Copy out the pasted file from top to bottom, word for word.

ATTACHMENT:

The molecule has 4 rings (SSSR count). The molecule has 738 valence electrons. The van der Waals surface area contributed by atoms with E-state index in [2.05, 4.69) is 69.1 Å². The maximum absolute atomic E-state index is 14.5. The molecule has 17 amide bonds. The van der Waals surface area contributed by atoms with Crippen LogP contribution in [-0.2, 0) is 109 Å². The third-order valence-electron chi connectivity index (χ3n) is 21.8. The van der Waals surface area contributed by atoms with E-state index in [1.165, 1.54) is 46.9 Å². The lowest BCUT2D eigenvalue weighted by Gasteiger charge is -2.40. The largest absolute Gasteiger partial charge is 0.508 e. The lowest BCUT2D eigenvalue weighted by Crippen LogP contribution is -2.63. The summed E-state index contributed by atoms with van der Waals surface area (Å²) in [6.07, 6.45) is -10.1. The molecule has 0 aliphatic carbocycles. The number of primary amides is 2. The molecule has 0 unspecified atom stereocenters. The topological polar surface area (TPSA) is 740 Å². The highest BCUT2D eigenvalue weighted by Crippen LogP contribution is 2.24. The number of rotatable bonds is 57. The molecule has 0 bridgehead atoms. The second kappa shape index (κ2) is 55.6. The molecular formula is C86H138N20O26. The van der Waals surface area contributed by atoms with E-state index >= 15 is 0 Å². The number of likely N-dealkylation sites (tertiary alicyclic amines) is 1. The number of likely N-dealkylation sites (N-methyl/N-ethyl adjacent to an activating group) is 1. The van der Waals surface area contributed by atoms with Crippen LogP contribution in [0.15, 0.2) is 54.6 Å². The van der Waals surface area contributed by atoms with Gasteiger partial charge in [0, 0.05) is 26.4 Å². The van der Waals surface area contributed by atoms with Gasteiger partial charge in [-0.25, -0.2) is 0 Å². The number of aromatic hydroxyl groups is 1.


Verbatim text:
The molecule has 4 rings (SSSR count). The molecule has 738 valence electrons. The van der Waals surface area contributed by atoms with E-state index in [2.05, 4.69) is 69.1 Å². The maximum absolute atomic E-state index is 14.5. The molecule has 17 amide bonds. The van der Waals surface area contributed by atoms with Crippen LogP contribution in [-0.2, 0) is 109 Å². The third-order valence-electron chi connectivity index (χ3n) is 21.8. The van der Waals surface area contributed by atoms with E-state index in [1.165, 1.54) is 46.9 Å². The lowest BCUT2D eigenvalue weighted by Gasteiger charge is -2.40. The largest absolute Gasteiger partial charge is 0.508 e. The lowest BCUT2D eigenvalue weighted by Crippen LogP contribution is -2.63. The summed E-state index contributed by atoms with van der Waals surface area (Å²) in [6.07, 6.45) is -10.1. The molecule has 0 aliphatic carbocycles. The number of primary amides is 2. The molecule has 0 unspecified atom stereocenters. The topological polar surface area (TPSA) is 740 Å². The highest BCUT2D eigenvalue weighted by Crippen LogP contribution is 2.24. The number of rotatable bonds is 57. The molecule has 0 bridgehead atoms. The second kappa shape index (κ2) is 55.6. The molecular formula is C86H138N20O26. The van der Waals surface area contributed by atoms with E-state index >= 15 is 0 Å². The number of likely N-dealkylation sites (tertiary alicyclic amines) is 1. The number of likely N-dealkylation sites (N-methyl/N-ethyl adjacent to an activating group) is 1. The van der Waals surface area contributed by atoms with Crippen LogP contribution in [0.15, 0.2) is 54.6 Å². The van der Waals surface area contributed by atoms with Gasteiger partial charge in [0, 0.05) is 26.4 Å². The van der Waals surface area contributed by atoms with Gasteiger partial charge in [-0.25, -0.2) is 0 Å². The number of aromatic hydroxyl groups is 1.